Montreal highway structures found crumbling
A civil engineering professor at McGill University found serious problems with the highway infrastructure of downto...
A civil engineering professor at McGill University found serious problems with the highway infrastructure of downtown Montreal during an investigation for a report published in the Montreal Gazette.
M. Saeed Mirza, P.Eng. is a structural engineering specialist who joined the university’s department of civil engineering in 1966. He is currently chair of the Canadian Society for Civil Engineering technical committee on the rehabilitation of infrastructure.
Asked by the Gazette to identify what he considered some of the most dangerous structures in the city, Mirza took the reporter to four sites. The results were reported in an article written by William Marsden, entitled “Design, build, forget: a flawed formula.” It appeared in the June 16 edition of the newspaper.
Mirza rated the safety of the four structures on a scale of 1 to 10 and said anything under 5 was unsafe. He gave the worst score of 3.5 to a column supporting the Ville Marie Expressway downtown near Green Avenue. Mirza found “huge cracks that spread from the middle of the pillar upward and outward.” Having identified it as a “classic shear failure,” Mirza said it could have been caused by a movement and was serious. Around the same time as Mirza was doing the field investigation, sections of the Ville-Marie Expressway at Green Avenue and at Fort Street were closed to heavy trucks for a period because of the safety concerns.
The other structures that Mirza and the reporters showed deterioration, though it was not quite so serious. All three scored 6.5. Typical was the Angrignon Boulevard overpass on Highway 20, the main east-west route in from the Ontario border. There they found severely corroded support columns, “with large chunks of concrete falling off from top to bottom” and rusting rebar exposed all the way up the side. Mirza decided moisture was getting into the column and causing the corrosion, partly because the concrete cover was thinner than it would be today (25-50 millimetres, versus 55 millimetres today). As well he found that the design of the joint above the column was not helping matters because it allowed water inside the column and there was not enough provision for drainage.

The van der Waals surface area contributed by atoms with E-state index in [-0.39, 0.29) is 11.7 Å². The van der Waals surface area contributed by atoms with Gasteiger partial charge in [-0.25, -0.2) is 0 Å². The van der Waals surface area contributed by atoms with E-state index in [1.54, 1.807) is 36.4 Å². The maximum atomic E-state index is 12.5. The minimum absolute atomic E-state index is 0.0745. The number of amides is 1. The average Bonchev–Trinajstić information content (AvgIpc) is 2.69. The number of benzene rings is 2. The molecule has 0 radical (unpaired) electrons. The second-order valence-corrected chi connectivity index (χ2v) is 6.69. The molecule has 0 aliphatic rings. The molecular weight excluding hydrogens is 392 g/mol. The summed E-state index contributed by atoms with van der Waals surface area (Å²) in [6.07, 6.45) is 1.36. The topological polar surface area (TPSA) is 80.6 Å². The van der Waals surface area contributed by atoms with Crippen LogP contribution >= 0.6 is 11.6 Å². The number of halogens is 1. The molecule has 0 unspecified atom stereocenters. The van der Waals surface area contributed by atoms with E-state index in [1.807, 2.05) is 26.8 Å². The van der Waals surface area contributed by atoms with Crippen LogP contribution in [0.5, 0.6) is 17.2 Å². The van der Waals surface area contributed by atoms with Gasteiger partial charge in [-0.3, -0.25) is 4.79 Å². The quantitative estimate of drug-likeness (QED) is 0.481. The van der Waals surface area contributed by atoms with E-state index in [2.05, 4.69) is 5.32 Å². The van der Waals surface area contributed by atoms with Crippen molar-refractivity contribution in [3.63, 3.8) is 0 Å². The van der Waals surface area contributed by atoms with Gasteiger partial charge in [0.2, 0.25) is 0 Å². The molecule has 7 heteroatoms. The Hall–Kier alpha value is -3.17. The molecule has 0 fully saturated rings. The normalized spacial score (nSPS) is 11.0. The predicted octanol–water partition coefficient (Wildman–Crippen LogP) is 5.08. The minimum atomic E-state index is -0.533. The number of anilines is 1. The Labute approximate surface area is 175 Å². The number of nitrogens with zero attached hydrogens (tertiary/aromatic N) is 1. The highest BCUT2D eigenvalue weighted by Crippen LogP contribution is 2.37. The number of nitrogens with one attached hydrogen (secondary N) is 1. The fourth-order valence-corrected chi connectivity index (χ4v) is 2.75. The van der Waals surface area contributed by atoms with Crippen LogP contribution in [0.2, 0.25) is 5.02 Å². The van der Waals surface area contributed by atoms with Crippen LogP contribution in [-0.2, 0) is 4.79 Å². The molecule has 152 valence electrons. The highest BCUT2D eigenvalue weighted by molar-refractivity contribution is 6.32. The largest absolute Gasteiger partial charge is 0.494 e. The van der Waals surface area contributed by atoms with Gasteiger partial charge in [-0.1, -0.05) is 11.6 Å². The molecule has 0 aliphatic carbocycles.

“On all these spans,” Mirza said, “drainage has been a major problem.” He added harsh words for engineers: “Unfortunately, engineers are to blame. We like to say we design everything perfectly. We do all kinds of excellent calculations. But when it comes to construction it’s not right.”
Drivers in Quebec are especially sensitive to the poor state of the province’s infrastructure after an overpass in Laval collapsed last September, killing five people travelling below it. The Laval overpass has been rebuilt and was reopened in June, but the inquiry into the cause of the bridge collapse is still proceeding.